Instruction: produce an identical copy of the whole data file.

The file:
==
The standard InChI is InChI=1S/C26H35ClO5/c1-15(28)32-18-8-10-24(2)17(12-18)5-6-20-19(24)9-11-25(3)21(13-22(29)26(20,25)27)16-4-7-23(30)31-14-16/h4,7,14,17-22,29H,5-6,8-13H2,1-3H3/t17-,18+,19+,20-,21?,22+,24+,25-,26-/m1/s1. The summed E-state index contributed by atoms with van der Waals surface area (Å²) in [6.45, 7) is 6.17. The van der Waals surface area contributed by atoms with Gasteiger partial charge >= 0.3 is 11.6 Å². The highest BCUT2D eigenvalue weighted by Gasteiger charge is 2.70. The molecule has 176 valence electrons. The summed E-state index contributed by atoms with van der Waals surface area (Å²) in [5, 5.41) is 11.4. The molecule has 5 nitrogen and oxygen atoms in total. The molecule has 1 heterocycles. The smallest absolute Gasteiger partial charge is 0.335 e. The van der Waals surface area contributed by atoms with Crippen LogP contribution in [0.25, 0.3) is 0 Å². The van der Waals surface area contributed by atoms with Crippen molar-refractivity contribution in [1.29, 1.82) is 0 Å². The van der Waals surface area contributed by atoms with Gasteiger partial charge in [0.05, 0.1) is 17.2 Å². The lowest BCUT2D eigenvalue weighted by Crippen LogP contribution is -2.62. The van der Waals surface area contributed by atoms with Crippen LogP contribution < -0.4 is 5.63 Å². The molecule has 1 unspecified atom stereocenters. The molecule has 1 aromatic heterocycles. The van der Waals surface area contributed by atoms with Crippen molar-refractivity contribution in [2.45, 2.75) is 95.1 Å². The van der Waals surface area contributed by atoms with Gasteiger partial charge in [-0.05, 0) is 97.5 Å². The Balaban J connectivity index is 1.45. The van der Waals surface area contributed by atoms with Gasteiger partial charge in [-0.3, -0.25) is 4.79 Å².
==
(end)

The standard InChI is InChI=1S/C26H35ClO5/c1-15(28)32-18-8-10-24(2)17(12-18)5-6-20-19(24)9-11-25(3)21(13-22(29)26(20,25)27)16-4-7-23(30)31-14-16/h4,7,14,17-22,29H,5-6,8-13H2,1-3H3/t17-,18+,19+,20-,21?,22+,24+,25-,26-/m1/s1. The summed E-state index contributed by atoms with van der Waals surface area (Å²) in [6.45, 7) is 6.17. The van der Waals surface area contributed by atoms with Gasteiger partial charge >= 0.3 is 11.6 Å². The highest BCUT2D eigenvalue weighted by Gasteiger charge is 2.70. The molecule has 176 valence electrons. The summed E-state index contributed by atoms with van der Waals surface area (Å²) in [5, 5.41) is 11.4. The molecule has 5 nitrogen and oxygen atoms in total. The molecule has 1 heterocycles. The smallest absolute Gasteiger partial charge is 0.335 e. The van der Waals surface area contributed by atoms with Crippen LogP contribution in [0.25, 0.3) is 0 Å². The van der Waals surface area contributed by atoms with Crippen molar-refractivity contribution in [1.29, 1.82) is 0 Å². The van der Waals surface area contributed by atoms with Gasteiger partial charge in [0.05, 0.1) is 17.2 Å². The lowest BCUT2D eigenvalue weighted by Crippen LogP contribution is -2.62. The van der Waals surface area contributed by atoms with Crippen LogP contribution < -0.4 is 5.63 Å². The molecule has 1 unspecified atom stereocenters. The molecule has 1 aromatic heterocycles. The van der Waals surface area contributed by atoms with Crippen molar-refractivity contribution in [2.45, 2.75) is 95.1 Å². The van der Waals surface area contributed by atoms with Gasteiger partial charge in [-0.05, 0) is 97.5 Å². The Balaban J connectivity index is 1.45. The van der Waals surface area contributed by atoms with Gasteiger partial charge in [-0.3, -0.25) is 4.79 Å².